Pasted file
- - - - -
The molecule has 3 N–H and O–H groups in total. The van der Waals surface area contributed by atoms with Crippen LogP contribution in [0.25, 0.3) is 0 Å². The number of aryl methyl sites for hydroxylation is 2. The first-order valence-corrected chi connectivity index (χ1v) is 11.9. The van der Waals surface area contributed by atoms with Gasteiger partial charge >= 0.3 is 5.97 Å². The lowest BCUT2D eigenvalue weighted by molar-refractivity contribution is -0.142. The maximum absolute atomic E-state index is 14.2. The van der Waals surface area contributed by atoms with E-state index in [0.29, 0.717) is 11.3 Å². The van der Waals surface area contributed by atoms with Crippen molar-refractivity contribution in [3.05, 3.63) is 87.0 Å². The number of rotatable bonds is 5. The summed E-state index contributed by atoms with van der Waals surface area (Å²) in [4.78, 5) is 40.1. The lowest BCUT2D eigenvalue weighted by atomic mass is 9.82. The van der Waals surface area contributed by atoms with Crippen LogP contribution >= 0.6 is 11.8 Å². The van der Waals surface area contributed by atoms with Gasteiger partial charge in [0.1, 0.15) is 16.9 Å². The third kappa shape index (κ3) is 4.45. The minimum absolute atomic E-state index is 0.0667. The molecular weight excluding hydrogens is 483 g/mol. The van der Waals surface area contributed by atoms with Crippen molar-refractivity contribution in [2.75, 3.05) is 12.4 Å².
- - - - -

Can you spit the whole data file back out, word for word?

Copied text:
The molecule has 3 N–H and O–H groups in total. The van der Waals surface area contributed by atoms with Crippen LogP contribution in [0.25, 0.3) is 0 Å². The number of aryl methyl sites for hydroxylation is 2. The first-order valence-corrected chi connectivity index (χ1v) is 11.9. The van der Waals surface area contributed by atoms with Gasteiger partial charge >= 0.3 is 5.97 Å². The lowest BCUT2D eigenvalue weighted by molar-refractivity contribution is -0.142. The maximum absolute atomic E-state index is 14.2. The van der Waals surface area contributed by atoms with E-state index in [0.29, 0.717) is 11.3 Å². The van der Waals surface area contributed by atoms with Crippen molar-refractivity contribution in [3.05, 3.63) is 87.0 Å². The number of rotatable bonds is 5. The summed E-state index contributed by atoms with van der Waals surface area (Å²) in [4.78, 5) is 40.1. The lowest BCUT2D eigenvalue weighted by atomic mass is 9.82. The van der Waals surface area contributed by atoms with Crippen LogP contribution >= 0.6 is 11.8 Å². The van der Waals surface area contributed by atoms with Gasteiger partial charge in [0.1, 0.15) is 16.9 Å². The third kappa shape index (κ3) is 4.45. The minimum absolute atomic E-state index is 0.0667. The molecular weight excluding hydrogens is 483 g/mol. The van der Waals surface area contributed by atoms with Crippen molar-refractivity contribution in [2.75, 3.05) is 12.4 Å².